So, for example, whiskyshop.com, I think they are also based in Scotland, but they don’t have physical locations. It’s an online-only shop. So getting a local link for them in whatever part of the region of Scotland they are actually in would…

  • Boost their domain authority, giving them more ranking ability for long-tail terms.
  • Make it harder for their competitors to compete for those links. This makes link acquisition for an online-only business, even from local sources, a beautiful thing because your competitors are not in that region and, therefore, they can’t go get those same links that you can get simply by virtue of being where you are as a business physically located. Even if you’re just in an office space or working from home, wherever your domain is registered you can potentially get those.
  • Yield solid anchor text. There are a bunch of local sources that will not just point out who you are, but also what you do. When they point out what you do, they can link to your product pages or your different site sections, individual URLs on your site, and provide anchor text that can be powerful. Depending on how those submissions are accepted and how they’re processed, some local listings, obviously, you’re not going to get them, others you are.

There’s one more that I should include here too, which is that…

  • Local information, even citations by themselves, can be a trust signal for Google, where they essentially say, “Hey, you know what, we trust that this is a real business that is really in this place. We see citations for it. That tells us we can trust this site. It’s not spammy. It doesn’t have these spam signals around it.” That’s a really big positive as well. So I’d add that — spam trust issues.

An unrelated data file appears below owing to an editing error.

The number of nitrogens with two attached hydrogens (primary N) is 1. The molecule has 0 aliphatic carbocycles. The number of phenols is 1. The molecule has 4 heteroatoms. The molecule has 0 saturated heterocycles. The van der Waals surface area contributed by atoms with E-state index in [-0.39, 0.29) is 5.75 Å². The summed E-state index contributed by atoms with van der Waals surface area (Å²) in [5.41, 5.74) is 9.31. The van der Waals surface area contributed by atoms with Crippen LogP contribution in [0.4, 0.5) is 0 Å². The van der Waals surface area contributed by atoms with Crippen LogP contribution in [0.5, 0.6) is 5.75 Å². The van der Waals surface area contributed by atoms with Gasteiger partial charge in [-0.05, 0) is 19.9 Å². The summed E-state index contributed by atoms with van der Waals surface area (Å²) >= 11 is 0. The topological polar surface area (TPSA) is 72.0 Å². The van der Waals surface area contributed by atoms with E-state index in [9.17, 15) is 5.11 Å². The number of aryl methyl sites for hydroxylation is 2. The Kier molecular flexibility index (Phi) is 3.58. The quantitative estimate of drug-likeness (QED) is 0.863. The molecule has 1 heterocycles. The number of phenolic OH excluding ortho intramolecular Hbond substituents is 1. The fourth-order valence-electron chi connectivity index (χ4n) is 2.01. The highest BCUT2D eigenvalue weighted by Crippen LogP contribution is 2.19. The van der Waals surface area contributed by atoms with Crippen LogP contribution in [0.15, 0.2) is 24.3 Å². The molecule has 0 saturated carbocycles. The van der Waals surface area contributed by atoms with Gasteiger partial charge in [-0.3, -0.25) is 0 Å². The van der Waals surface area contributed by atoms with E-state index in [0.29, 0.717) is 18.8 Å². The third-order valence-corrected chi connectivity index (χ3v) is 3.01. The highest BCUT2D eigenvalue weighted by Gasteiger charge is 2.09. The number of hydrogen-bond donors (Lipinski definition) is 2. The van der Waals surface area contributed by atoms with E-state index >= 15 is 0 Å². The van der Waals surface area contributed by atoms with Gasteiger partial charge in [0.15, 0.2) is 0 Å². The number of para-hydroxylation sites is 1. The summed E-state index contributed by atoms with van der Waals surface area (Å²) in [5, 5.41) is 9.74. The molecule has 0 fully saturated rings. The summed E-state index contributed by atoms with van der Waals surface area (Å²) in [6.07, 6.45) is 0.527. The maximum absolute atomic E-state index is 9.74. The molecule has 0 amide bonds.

Local-only business

Lastly, a local-only business — I think this is the most obvious one — we know that it…

  • Boosts Maps visibility
  • Boosts local rankings
  • Boosts your long-tail ranking ability
  • Sends valuable direct traffic, just like they do to a local and online business.

Easy ways to find citation/link sources in your locale:

If you’re going to go out and look for some local links, a few quick recommendations that are real easy to do.

  1. Do a search for a business name, not necessarily your business name — in fact, not your business name – anybody, any of your competitors or anyone in the region. It doesn’t have to necessarily be your business. It could be someone in the county or the territory, the state, the city, the town, minus their site, because you don’t want results from their site. You’re actually looking for: What are all the places where their business is talked about? You can add in, if you’d like, the region or city name.
  2. Search for one local business and another one. So, for example, if I was Whisky Shop and I were in Inveraray or I were in Argyll, I could search for “Loch Fyne Whiskies” and “Inveraray Castle,” and I would come back with a list of places that have both of those on their website. That often turns out to be a great source of a bunch of listings, listing opportunities and link opportunities.
  3. Google just by itself the city plus the state, or region or country, and get lots and lots of places, first off that describe that place, but then also that note notable businesses or that have business listings. You can add the word “listings” to this query and get some more great results too.
  4. Try out some tools here — Link Intersect in Moz, or Majestic, or Ahrefs — and get lots of results by plugging in two of these and excluding the third one and seeing who links to these that doesn’t link to this third one.
  5. Use business names in the same fashion that you do in Google in tools like a Mention, a Talkwalker, Google Alerts, or Moz’s Fresh Web Explorer and see who is talking about these local businesses or regions from a news or blog or forum or recent perspective.

So with that, I hope you’ll do me a favor and go out, try and get some of those local links. I look forward to your comments, and we’ll see you again next week for another edition of Whiteboard Friday. Take care.

Video transcription by Speechpad.com

Sign up for The Moz Top 10, a semimonthly mailer updating you on the top ten hottest pieces of SEO news, tips, and rad links uncovered by the Moz team. Think of it as your exclusive digest of stuff you don’t have time to hunt down but want to read!

from Blogger http://jake-bennett-business-blog.blogspot.com/2016/08/why-every-website-not-just-local-sites.html